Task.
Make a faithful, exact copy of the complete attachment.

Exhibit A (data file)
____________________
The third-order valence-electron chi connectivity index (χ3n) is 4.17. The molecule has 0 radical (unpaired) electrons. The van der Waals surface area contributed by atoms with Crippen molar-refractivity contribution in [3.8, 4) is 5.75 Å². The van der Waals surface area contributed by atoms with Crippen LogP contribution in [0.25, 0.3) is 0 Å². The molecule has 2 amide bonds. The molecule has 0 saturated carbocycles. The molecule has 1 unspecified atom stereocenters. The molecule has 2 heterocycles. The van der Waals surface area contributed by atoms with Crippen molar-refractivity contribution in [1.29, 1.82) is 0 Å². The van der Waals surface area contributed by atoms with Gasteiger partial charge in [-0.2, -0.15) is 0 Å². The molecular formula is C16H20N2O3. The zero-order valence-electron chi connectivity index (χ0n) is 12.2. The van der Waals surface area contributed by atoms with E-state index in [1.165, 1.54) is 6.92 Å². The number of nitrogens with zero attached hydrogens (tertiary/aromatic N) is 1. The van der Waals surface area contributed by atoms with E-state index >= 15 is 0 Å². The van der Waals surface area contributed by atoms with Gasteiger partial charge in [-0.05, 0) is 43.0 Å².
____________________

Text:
The third-order valence-electron chi connectivity index (χ3n) is 4.17. The molecule has 0 radical (unpaired) electrons. The van der Waals surface area contributed by atoms with Crippen molar-refractivity contribution in [3.8, 4) is 5.75 Å². The van der Waals surface area contributed by atoms with Crippen LogP contribution in [0.25, 0.3) is 0 Å². The molecule has 2 amide bonds. The molecule has 0 saturated carbocycles. The molecule has 1 unspecified atom stereocenters. The molecule has 2 heterocycles. The van der Waals surface area contributed by atoms with Crippen molar-refractivity contribution in [1.29, 1.82) is 0 Å². The van der Waals surface area contributed by atoms with Gasteiger partial charge in [-0.2, -0.15) is 0 Å². The molecular formula is C16H20N2O3. The zero-order valence-electron chi connectivity index (χ0n) is 12.2. The van der Waals surface area contributed by atoms with E-state index in [1.165, 1.54) is 6.92 Å². The number of nitrogens with zero attached hydrogens (tertiary/aromatic N) is 1. The van der Waals surface area contributed by atoms with E-state index >= 15 is 0 Å². The van der Waals surface area contributed by atoms with Gasteiger partial charge in [-0.05, 0) is 43.0 Å².